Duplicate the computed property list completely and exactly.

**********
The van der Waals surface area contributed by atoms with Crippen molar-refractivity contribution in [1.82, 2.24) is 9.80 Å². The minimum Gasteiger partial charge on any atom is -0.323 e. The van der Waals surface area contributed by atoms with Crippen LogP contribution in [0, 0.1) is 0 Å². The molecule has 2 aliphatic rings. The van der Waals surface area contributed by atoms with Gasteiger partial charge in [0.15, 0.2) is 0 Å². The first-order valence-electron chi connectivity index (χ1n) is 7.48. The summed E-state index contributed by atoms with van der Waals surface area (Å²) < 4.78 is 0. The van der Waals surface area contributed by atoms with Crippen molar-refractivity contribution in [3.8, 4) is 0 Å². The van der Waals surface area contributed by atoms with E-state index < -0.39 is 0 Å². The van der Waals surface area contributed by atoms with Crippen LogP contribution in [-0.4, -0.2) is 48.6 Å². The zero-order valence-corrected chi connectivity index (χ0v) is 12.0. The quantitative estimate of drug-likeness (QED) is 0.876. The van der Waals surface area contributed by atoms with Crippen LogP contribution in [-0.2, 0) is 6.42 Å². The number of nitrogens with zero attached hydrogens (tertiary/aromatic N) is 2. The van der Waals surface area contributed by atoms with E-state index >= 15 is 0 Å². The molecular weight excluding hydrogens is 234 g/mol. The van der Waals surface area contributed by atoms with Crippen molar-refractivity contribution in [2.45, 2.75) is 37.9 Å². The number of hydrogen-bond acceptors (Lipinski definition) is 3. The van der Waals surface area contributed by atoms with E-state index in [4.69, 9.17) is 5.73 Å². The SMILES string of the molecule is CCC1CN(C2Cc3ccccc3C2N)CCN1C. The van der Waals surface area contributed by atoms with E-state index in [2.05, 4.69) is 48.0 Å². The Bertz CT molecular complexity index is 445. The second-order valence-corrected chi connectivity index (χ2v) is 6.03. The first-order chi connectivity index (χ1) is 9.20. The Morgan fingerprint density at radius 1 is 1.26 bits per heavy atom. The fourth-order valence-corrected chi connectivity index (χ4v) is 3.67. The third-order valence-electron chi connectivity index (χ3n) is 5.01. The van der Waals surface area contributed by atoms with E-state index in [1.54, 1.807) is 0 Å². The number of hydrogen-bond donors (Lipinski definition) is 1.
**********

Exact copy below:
The van der Waals surface area contributed by atoms with Crippen molar-refractivity contribution in [1.82, 2.24) is 9.80 Å². The minimum Gasteiger partial charge on any atom is -0.323 e. The van der Waals surface area contributed by atoms with Crippen LogP contribution in [0, 0.1) is 0 Å². The molecule has 2 aliphatic rings. The van der Waals surface area contributed by atoms with Gasteiger partial charge in [0.15, 0.2) is 0 Å². The first-order valence-electron chi connectivity index (χ1n) is 7.48. The summed E-state index contributed by atoms with van der Waals surface area (Å²) < 4.78 is 0. The van der Waals surface area contributed by atoms with Crippen molar-refractivity contribution in [3.8, 4) is 0 Å². The van der Waals surface area contributed by atoms with E-state index < -0.39 is 0 Å². The van der Waals surface area contributed by atoms with Crippen LogP contribution in [-0.4, -0.2) is 48.6 Å². The zero-order valence-corrected chi connectivity index (χ0v) is 12.0. The quantitative estimate of drug-likeness (QED) is 0.876. The van der Waals surface area contributed by atoms with Crippen LogP contribution in [-0.2, 0) is 6.42 Å². The number of nitrogens with zero attached hydrogens (tertiary/aromatic N) is 2. The van der Waals surface area contributed by atoms with E-state index >= 15 is 0 Å². The molecular weight excluding hydrogens is 234 g/mol. The van der Waals surface area contributed by atoms with Crippen molar-refractivity contribution in [2.45, 2.75) is 37.9 Å². The number of hydrogen-bond acceptors (Lipinski definition) is 3. The van der Waals surface area contributed by atoms with E-state index in [4.69, 9.17) is 5.73 Å². The SMILES string of the molecule is CCC1CN(C2Cc3ccccc3C2N)CCN1C. The van der Waals surface area contributed by atoms with E-state index in [2.05, 4.69) is 48.0 Å². The Bertz CT molecular complexity index is 445. The second-order valence-corrected chi connectivity index (χ2v) is 6.03. The first-order chi connectivity index (χ1) is 9.20. The Morgan fingerprint density at radius 1 is 1.26 bits per heavy atom. The fourth-order valence-corrected chi connectivity index (χ4v) is 3.67. The third-order valence-electron chi connectivity index (χ3n) is 5.01. The van der Waals surface area contributed by atoms with E-state index in [1.54, 1.807) is 0 Å². The number of hydrogen-bond donors (Lipinski definition) is 1.